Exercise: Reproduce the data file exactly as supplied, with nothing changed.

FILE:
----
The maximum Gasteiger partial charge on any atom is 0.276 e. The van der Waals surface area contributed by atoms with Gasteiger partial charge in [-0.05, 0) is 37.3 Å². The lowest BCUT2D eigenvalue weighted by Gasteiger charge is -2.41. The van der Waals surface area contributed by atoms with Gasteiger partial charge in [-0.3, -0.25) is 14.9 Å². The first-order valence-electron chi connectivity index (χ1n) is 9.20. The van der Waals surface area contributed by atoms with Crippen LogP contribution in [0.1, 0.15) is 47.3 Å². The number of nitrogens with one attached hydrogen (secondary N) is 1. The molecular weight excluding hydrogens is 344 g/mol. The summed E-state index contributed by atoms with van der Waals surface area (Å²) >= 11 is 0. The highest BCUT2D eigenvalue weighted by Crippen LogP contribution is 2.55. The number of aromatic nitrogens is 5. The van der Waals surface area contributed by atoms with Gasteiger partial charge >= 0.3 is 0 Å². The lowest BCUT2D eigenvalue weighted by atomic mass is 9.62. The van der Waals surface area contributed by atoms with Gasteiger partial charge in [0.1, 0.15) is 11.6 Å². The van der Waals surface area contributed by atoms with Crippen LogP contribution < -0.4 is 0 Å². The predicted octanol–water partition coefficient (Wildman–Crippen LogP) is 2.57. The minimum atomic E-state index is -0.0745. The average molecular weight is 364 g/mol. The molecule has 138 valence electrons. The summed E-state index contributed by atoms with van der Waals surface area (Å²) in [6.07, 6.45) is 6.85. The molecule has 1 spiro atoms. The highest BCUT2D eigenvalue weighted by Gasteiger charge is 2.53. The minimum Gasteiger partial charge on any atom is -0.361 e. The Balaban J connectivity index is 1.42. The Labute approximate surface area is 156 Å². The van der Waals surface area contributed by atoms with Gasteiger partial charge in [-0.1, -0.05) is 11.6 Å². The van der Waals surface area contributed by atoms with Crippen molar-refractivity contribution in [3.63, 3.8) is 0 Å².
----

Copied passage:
The maximum Gasteiger partial charge on any atom is 0.276 e. The van der Waals surface area contributed by atoms with Gasteiger partial charge in [-0.05, 0) is 37.3 Å². The lowest BCUT2D eigenvalue weighted by Gasteiger charge is -2.41. The van der Waals surface area contributed by atoms with Gasteiger partial charge in [-0.3, -0.25) is 14.9 Å². The first-order valence-electron chi connectivity index (χ1n) is 9.20. The van der Waals surface area contributed by atoms with Crippen LogP contribution in [0.1, 0.15) is 47.3 Å². The number of nitrogens with one attached hydrogen (secondary N) is 1. The molecular weight excluding hydrogens is 344 g/mol. The summed E-state index contributed by atoms with van der Waals surface area (Å²) >= 11 is 0. The highest BCUT2D eigenvalue weighted by Crippen LogP contribution is 2.55. The number of aromatic nitrogens is 5. The van der Waals surface area contributed by atoms with Gasteiger partial charge >= 0.3 is 0 Å². The lowest BCUT2D eigenvalue weighted by atomic mass is 9.62. The van der Waals surface area contributed by atoms with Gasteiger partial charge in [0.1, 0.15) is 11.6 Å². The van der Waals surface area contributed by atoms with Crippen LogP contribution < -0.4 is 0 Å². The predicted octanol–water partition coefficient (Wildman–Crippen LogP) is 2.57. The minimum atomic E-state index is -0.0745. The average molecular weight is 364 g/mol. The molecule has 138 valence electrons. The summed E-state index contributed by atoms with van der Waals surface area (Å²) in [6.07, 6.45) is 6.85. The molecule has 1 spiro atoms. The highest BCUT2D eigenvalue weighted by Gasteiger charge is 2.53. The minimum Gasteiger partial charge on any atom is -0.361 e. The Balaban J connectivity index is 1.42. The Labute approximate surface area is 156 Å². The van der Waals surface area contributed by atoms with Gasteiger partial charge in [-0.1, -0.05) is 11.6 Å². The van der Waals surface area contributed by atoms with Crippen molar-refractivity contribution in [3.63, 3.8) is 0 Å².